VATICAN (CNS): Saints are people who recognised their need of God’s help, who took risks to discover his will, to help others and who nurtured a habit of thanksgiving, Pope Francis said in his homily on October 13 after formally declaring five new saints for the Catholic Church.
“The culmination of the journey of faith is to live a life of continual thanksgiving. Let us ask ourselves: Do we, as people of faith, live each day as a burden, or as an act of praise?” the pope asked.
Those canonised at the Mass included St. John Henry Cardinal Newman, the British theologian and poet who died in 1890; St. Maria Rita Lopes Pontes of Brazil, popularly known as Sister Dulce, who died in 1992; St. Mariam Thresia Chiramel Mankidiyan of India, founder of the Congregation of the Holy Family, who died in 1926; layperson and mystic, St. Marguerite Bays of Switzerland, who died in 1879; and St. Josephine Vannini, the Italian co-founder of the Daughters of St. Camillus, who died in 1911.
“Three of them were religious women,” the pope noted in his homily. “They show us that the consecrated life is a journey of love at the existential peripheries of the world.”
“St. Marguerite Bays, on the other hand, was a seamstress; she speaks to us of the power of simple prayer, enduring patience and silent self-giving,” he said.
Rather than describing St. John Henry Newman, Pope Francis quoted from him to illustrate the meaning of the holiness of daily life: “The Christian has a deep, silent, hidden peace, which the world sees not … The Christian is cheerful, easy, kind, gentle, courteous, candid, unassuming; has no pretense … with so little that is unusual or striking in his bearing that he may easily be taken at first sight for an ordinary man.”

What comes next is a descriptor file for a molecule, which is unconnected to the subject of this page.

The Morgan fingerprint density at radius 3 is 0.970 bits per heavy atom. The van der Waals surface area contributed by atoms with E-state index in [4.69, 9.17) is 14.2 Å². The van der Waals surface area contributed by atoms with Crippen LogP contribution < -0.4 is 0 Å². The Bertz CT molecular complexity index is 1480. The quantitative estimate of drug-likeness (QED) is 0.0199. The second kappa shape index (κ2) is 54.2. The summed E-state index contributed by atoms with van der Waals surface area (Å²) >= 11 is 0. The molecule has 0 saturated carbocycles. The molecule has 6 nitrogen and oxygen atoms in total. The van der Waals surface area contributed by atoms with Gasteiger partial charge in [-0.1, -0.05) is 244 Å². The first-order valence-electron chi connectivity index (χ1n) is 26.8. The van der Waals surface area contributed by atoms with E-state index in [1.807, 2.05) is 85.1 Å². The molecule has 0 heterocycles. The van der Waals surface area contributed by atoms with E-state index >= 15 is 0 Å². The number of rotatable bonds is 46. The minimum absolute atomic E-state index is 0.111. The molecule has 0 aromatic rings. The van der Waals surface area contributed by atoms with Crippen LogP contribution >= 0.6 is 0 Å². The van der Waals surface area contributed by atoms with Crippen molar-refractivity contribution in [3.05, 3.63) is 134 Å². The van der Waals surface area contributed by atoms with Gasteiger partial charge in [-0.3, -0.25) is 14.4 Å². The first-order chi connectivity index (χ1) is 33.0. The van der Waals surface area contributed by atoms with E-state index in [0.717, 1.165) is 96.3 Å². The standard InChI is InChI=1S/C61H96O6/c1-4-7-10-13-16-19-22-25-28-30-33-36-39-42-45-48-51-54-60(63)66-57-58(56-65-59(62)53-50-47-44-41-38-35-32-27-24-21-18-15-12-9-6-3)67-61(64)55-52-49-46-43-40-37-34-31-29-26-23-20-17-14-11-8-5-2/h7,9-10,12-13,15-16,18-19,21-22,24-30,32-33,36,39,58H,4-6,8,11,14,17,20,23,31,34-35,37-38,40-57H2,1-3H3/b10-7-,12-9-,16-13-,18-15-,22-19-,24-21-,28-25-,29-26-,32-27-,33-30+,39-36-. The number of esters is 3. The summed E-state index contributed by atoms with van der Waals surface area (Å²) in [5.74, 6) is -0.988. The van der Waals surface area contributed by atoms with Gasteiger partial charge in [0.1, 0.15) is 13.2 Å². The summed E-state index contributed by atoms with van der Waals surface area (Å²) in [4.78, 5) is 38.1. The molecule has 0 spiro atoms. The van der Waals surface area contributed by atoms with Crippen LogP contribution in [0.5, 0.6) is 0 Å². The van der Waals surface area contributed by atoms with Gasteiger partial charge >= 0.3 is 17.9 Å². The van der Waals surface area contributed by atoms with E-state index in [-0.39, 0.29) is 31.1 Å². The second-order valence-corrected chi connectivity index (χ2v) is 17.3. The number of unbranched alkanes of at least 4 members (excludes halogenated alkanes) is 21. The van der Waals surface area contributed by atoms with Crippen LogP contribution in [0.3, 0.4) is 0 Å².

And, referencing St. John Henry Newman’s famous hymn, Lead, Kindly Light, the pope prayed that all Christians would be “’kindly lights’ amid the encircling gloom.”
‘The Christian has a deep, silent, hidden peace, which the world sees not … The Christian is cheerful, easy, kind, gentle, courteous, candid, unassuming; has no pretense … with so little that is unusual or striking in his bearing that he may easily be taken at first sight for an ordinary man’
Tens of thousands of people filled a sunny St. Peter’s Square for the canonisation ceremony and Mass. Among them were Britain’s Prince Charles; Italian president, Sergio Mattarella; Brazilian vice-president, Hamilton Martins Mourao; a member of Switzerland’s federal council and Shri Muraleedharan, India’s minister of state for External.
Holy Family Sister Manjula, whose ministry is “counselling and visiting houses and helping solve problems. We help all families—non-Christian, non-Catholic, anyone,” said that St. Thresia’s focus and that of her congregation today, is assisting families.
Gregory Hillis, a professor of theology at Bellarmine University in Louisville, Kentucky, the United States was represented his university and himself at the ceremony.
“Newman is important to me theologically and for my spirituality,” he said, adding, “ I like his conversion story” of how, as an Anglican priest, he became a Catholic at the age of 44. “I became a Catholic 13 years ago, and Newman was an important guide. He converted, but maintained his friendships, his respect and love for the tradition that he left.”
Hillis said, “I’m an ecumenical convert as well. I’m tired of converts who hate the tradition they left.”
An official delegation of Anglican bishops and priests also attended the Mass, and Archbishop Justin Welby of Canterbury, leader of the Church of England, recorded a message for the occasion.
“His legacy is far broader than one Church or two Churches,” the archbishop said. “It is a global legacy, a legacy of hope and truth, of the search for God, of devotion to being part of the people of God.”
St. John Henry Cardinal Newman role in founding the Oxford Movement in the Church of England, a push to rediscover the early Christian writers and to recover the Catholic roots of Anglicanism, “had a fundamental, lasting, beneficial and important influence on Anglicanism,” Archbishop Welby said.